The 1 practice that helps me ‘spark joy’ at work and focus on what matters

Photo by Swaraj Tiwari on Unsplash

I’m very busy: Front is growing quickly, I don’t have all the right execs in place yet, my to do list never seems to have an end. Switching between all these competing priorities can make my life feel cluttered — like a house that is in desperate need of Marie Kondo’s tidying up magic.

I’ve shared before the things I do to stay focused and resist jumping between tasks: I quit notifications; schedule time to work on specific projects, email, read, and think on my calendar; and report weekly on how I spent my time.

Late last year, I started a new practice that is having an incredible impact on my ability to focus on what matters. It helps me avoid stress by allowing me to work through the big meaty problems that tend to pile up when I’m stuck in an endless cycle of distractions.

Every Thursday afternoon, I have a 5 hour block on my calendar during which I leave the office so I can step away — both literally and figuratively — from the day-to-day details.

I start by clearing my mind (go on a run, play the piano). Then, I force myself to spend 1.5 hours with just my notebook without any other agenda than thinking about:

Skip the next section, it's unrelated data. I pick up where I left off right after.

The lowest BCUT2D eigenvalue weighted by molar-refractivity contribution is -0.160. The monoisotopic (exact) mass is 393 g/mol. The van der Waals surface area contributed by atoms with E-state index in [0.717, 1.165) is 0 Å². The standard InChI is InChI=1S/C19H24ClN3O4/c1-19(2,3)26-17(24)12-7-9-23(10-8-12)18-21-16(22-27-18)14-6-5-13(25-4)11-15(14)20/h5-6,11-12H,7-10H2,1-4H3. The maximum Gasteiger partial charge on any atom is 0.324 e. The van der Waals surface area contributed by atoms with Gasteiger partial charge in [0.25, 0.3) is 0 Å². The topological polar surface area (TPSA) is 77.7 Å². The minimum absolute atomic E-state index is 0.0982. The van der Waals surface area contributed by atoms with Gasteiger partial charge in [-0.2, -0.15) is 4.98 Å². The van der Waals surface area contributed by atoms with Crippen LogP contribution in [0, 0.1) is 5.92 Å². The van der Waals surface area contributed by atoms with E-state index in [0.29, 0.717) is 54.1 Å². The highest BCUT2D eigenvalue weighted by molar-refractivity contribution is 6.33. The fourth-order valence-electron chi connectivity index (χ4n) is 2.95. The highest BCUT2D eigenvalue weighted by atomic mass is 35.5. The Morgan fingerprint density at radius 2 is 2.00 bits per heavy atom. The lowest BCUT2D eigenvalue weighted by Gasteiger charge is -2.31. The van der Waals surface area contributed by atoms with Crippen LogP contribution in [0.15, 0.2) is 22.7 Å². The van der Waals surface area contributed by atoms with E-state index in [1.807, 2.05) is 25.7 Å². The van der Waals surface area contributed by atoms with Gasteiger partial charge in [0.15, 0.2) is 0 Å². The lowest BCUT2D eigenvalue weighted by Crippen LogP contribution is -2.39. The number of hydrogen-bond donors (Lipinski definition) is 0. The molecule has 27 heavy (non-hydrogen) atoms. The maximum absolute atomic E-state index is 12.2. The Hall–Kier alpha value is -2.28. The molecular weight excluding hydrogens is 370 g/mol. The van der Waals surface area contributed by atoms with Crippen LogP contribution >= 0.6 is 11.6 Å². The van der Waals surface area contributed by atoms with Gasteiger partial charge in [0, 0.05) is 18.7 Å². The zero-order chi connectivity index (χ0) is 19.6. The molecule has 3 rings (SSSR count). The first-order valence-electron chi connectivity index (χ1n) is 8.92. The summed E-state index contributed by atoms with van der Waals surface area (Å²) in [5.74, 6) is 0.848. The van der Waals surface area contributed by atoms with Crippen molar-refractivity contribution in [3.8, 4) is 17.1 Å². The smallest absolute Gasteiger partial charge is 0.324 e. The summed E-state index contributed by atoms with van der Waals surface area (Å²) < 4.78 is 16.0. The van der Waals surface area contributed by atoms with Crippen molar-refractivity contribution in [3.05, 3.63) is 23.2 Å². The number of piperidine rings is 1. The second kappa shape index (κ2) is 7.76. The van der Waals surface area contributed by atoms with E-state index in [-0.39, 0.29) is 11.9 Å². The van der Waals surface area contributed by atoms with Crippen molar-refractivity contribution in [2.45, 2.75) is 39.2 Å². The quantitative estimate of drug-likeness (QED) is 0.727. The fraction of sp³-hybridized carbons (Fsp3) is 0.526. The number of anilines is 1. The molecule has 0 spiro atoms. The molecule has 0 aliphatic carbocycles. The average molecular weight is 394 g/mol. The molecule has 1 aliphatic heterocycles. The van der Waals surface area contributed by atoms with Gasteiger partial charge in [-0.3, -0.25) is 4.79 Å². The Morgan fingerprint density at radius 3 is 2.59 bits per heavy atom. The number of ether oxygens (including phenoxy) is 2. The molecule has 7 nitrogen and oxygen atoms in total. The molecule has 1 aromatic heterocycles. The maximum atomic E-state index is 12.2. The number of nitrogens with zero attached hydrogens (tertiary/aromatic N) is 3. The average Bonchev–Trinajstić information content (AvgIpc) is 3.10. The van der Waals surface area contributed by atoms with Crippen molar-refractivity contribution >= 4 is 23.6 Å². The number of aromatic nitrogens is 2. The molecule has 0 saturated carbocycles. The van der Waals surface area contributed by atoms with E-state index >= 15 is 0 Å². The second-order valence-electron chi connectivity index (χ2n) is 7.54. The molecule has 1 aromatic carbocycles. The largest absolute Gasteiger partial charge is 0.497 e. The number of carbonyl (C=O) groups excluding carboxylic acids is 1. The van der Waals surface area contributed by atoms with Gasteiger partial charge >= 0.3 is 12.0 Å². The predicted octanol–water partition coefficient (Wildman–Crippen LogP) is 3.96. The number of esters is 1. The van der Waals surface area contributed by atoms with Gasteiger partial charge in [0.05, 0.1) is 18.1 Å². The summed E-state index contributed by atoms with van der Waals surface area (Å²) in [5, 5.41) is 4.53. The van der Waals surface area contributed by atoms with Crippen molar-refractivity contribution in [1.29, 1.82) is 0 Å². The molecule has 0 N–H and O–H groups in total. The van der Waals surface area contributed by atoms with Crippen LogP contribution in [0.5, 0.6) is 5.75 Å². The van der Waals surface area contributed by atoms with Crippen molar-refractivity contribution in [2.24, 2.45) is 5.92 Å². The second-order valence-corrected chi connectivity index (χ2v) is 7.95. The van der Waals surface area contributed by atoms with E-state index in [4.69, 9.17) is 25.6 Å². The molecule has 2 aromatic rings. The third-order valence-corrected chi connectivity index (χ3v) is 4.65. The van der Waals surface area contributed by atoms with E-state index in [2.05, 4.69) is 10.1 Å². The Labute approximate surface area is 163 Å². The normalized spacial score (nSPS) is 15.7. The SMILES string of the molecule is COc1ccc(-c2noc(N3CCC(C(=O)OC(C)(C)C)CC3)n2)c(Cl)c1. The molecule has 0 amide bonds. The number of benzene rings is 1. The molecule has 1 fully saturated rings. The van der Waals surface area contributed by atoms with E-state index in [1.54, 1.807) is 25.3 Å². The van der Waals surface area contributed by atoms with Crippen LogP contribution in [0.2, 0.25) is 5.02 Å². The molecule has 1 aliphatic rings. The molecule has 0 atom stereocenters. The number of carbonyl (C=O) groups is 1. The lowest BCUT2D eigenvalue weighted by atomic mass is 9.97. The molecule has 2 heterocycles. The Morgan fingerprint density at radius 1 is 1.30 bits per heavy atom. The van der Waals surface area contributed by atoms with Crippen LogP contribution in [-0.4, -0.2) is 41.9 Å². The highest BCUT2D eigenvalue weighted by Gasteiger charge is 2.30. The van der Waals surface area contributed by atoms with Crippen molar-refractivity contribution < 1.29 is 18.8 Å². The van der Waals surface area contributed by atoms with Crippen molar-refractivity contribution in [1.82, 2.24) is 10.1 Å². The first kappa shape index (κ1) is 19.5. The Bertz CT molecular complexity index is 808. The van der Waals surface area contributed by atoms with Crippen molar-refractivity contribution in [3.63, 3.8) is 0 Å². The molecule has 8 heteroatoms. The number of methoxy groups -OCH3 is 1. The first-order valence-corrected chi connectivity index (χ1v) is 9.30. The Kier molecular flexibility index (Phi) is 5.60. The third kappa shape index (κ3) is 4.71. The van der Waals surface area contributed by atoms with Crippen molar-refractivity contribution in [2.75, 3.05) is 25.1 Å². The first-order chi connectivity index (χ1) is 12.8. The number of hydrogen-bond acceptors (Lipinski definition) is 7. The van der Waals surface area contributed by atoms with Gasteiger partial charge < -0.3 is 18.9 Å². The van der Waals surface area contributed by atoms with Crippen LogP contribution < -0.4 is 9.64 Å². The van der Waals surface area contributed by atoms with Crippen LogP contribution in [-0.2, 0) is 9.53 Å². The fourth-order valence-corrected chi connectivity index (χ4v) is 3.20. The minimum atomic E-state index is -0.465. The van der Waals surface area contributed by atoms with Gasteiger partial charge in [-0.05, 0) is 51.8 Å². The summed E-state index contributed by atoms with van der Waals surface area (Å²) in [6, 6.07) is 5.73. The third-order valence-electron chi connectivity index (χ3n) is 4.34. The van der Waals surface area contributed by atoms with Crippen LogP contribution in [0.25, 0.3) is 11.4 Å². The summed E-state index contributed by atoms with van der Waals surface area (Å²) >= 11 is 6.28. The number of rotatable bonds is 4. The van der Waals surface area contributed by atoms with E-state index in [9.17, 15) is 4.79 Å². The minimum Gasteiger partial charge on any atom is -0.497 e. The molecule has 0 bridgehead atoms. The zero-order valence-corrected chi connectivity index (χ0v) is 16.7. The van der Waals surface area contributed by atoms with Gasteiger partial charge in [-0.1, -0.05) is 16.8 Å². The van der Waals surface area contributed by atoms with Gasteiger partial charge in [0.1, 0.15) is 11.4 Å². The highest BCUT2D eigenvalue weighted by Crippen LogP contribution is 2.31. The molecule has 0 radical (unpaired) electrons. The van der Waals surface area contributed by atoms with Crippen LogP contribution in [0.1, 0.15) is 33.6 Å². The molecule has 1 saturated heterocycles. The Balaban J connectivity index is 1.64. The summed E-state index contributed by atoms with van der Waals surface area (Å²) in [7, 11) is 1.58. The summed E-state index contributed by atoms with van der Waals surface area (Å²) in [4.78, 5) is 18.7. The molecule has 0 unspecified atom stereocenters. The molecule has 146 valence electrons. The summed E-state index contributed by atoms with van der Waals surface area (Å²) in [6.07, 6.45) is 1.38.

• What are my top priories right now?
  • Am I making progress on all of them?
  • Is there a risk with the company I’m not seeing?
  • Is there an opportunity with the company I’m not seeing?
  • What are the highest-leverage things I can do for Front?

At the end of 1.5 hours, I have notes and a to-do list. I bring them back to my computer and spend the rest of my block working on them.

My best ideas for Front in the past few months have come during this time.

You have to try it to see the benefit of it. The rules are:

  • No agenda allowed
  • No cellphone or computer allowed
  • It’s OK to think about a million different things related to work, to let your mind wander
  • Have time in your calendar for it (otherwise urgent things will take all your time)
  • Be strict about saying no to the inevitable things that will pop up during your scheduled time (even if you know you could help)

To go back to the Marie Kondo analogy, when determining if an item in your home “sparks joy,” you must give your full attention to one item at a time. This practice is very similar. It helps me cut through the clutter at work and uncover the things that will spark joy for the business.

Try it and let me know what you think!